Nurses deserve our appreciation and celebration all year long – full stop! But May 6-12 is officially National Nurses Week, giving us all an extra nudge to remember these selfless caregivers who keep our health care system running. The goal of the week is to recognize the service, dedication and sacrifice that nurses make every day. Hospitals and other health care organizations celebrate their teams, nurses may be featured on the news, businesses may provide gifts or discounts to local nurses, and former patients pay homage to the professionals who helped them through difficult medical moments of their lives.
The American Nurses Association (ANA), which has been supporting the nursing profession since 1896, is focusing on four areas of recognition to honor nurses throughout the entire month of May: self-care, recognition, professional development, and community engagement. Before we look at those, however, let’s first explore how National Nurses Week came about.
The “Lady with the Lamp”
The inspiration for National Nurses Week began with the founder of modern nursing – Florence Nightingale (1820-1910). Known as “The Lady with the Lamp,” she was commissioned during the Crimean War to care for the sea of wounded and diseased, even through the night when she made rounds with her lamp. Nightingale is credited with many institutional changes within the nursing profession because of what she encountered in Crimea, many of which she outlined in her Notes on Matters Affecting the Health, Efficiency and Hospital Administration of the British Army, an 830-page report that analyzed her experience and proposed reforms for military hospitals.
Of primary note was Nightingale’s work in the area of sanitation. In Crimea, thousands of British soldiers were dying, not from wounds sustained in battle, but from diseases spread through poor sanitation. She set forth cleanliness standards that were eventually adopted by hospitals worldwide. She also put patient services in place that facilitated care and recovery, such as a hospital kitchen for feeding patients and providing special dietary needs, a resident laundry to ensure clean linens, and even a classroom and library for patient education and stimulation.
With the help of Queen Victoria, she later created a Royal Commission into the health of the army, where she shared complex data through a new visual format, a polar area diagram, that demonstrated the significant fall in the death rate after sanitary measures were implemented. She became a statistician in her own right and was the first female member of the Royal Statistical Society.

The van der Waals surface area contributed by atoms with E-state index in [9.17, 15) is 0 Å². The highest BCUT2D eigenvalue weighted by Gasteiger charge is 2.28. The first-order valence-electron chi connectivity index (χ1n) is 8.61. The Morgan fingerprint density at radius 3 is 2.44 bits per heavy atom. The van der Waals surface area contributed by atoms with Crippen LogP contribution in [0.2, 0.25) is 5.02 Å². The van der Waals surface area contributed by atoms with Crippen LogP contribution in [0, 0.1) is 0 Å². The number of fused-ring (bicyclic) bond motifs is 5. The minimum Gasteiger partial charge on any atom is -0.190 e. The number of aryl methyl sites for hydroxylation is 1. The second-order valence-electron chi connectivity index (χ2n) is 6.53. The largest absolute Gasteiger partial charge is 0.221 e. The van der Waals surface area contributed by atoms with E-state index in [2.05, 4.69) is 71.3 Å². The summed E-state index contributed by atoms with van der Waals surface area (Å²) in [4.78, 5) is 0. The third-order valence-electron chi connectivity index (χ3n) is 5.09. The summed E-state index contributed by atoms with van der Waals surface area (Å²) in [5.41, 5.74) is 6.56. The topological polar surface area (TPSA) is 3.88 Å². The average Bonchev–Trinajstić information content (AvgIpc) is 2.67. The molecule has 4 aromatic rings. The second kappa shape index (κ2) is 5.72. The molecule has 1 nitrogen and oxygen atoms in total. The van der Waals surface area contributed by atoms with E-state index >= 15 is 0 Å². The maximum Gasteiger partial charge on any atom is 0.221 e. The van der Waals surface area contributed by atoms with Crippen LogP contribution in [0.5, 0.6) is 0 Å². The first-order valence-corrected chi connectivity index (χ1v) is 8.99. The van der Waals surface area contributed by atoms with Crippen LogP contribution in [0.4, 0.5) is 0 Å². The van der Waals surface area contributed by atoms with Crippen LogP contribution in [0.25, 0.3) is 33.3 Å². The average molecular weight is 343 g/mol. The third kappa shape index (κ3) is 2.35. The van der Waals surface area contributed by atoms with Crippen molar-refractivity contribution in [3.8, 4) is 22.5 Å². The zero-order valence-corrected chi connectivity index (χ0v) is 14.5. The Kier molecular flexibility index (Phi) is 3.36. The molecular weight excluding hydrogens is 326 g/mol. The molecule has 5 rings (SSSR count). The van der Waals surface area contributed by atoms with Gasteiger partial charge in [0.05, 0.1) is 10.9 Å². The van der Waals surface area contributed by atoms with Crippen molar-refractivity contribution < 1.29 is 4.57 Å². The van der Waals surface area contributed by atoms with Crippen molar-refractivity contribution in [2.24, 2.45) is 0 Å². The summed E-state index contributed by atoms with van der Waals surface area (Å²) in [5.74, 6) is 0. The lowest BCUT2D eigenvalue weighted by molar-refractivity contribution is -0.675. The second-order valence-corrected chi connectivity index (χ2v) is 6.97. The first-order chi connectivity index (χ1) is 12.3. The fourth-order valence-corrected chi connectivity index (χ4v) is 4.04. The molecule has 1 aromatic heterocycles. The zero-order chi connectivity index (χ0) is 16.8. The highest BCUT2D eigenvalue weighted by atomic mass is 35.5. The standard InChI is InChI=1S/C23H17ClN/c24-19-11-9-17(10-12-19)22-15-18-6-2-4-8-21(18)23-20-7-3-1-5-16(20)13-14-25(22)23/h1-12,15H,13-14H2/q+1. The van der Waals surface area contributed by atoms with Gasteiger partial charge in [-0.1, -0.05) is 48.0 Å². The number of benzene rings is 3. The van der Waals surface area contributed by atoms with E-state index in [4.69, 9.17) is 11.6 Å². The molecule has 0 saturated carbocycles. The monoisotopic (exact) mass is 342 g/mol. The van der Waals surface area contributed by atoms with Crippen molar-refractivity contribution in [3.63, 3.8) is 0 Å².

Though Nightingale was bedridden from Crimean fever from the time she was 38, she continued to play a significant role in nursing. She established the St. Thomas’ Hospital, and within it, the Nightingale Training School for Nurses; became an authority and advocate of health care reform; interviewed politicians and welcomed distinguished visitors from her bed; and served as a consultant during the American Civil War regarding the management of field hospitals. In 1859, she published Notes on Hospitals, which focused on how to properly run civilian hospitals, which greatly influenced the quality of care in both the 19th and 20th centuries.
Because Nightingale was born on May 12, 1820, the date became the rallying point around which National Nurses Week was promoted.
History of National Nurses Week
National Nurses Week took several decades to finally be recognized by U.S. legislators. As early as the 1950s, efforts were made to enact a Nurse Day (1953), a National Nurses Week to commemorate Florence Nightingale’s work in the Crimean War (1954), and a National Registered Nurse Day (1972). Though affirmed, these proposals were either never proclaimed or remained inactive, leaving nurses without the recognition they deserved.
It was on the international stage that their recognition was finally achieved. In December of 1973, the International Council of Nurses proclaimed May 12, the date of Florence Nightingale’s birth, as International Nurse Day. Shortly thereafter, in January of 1974, the U.S. established its own National Nurses Week, though it did not take on any tangible form of implementation.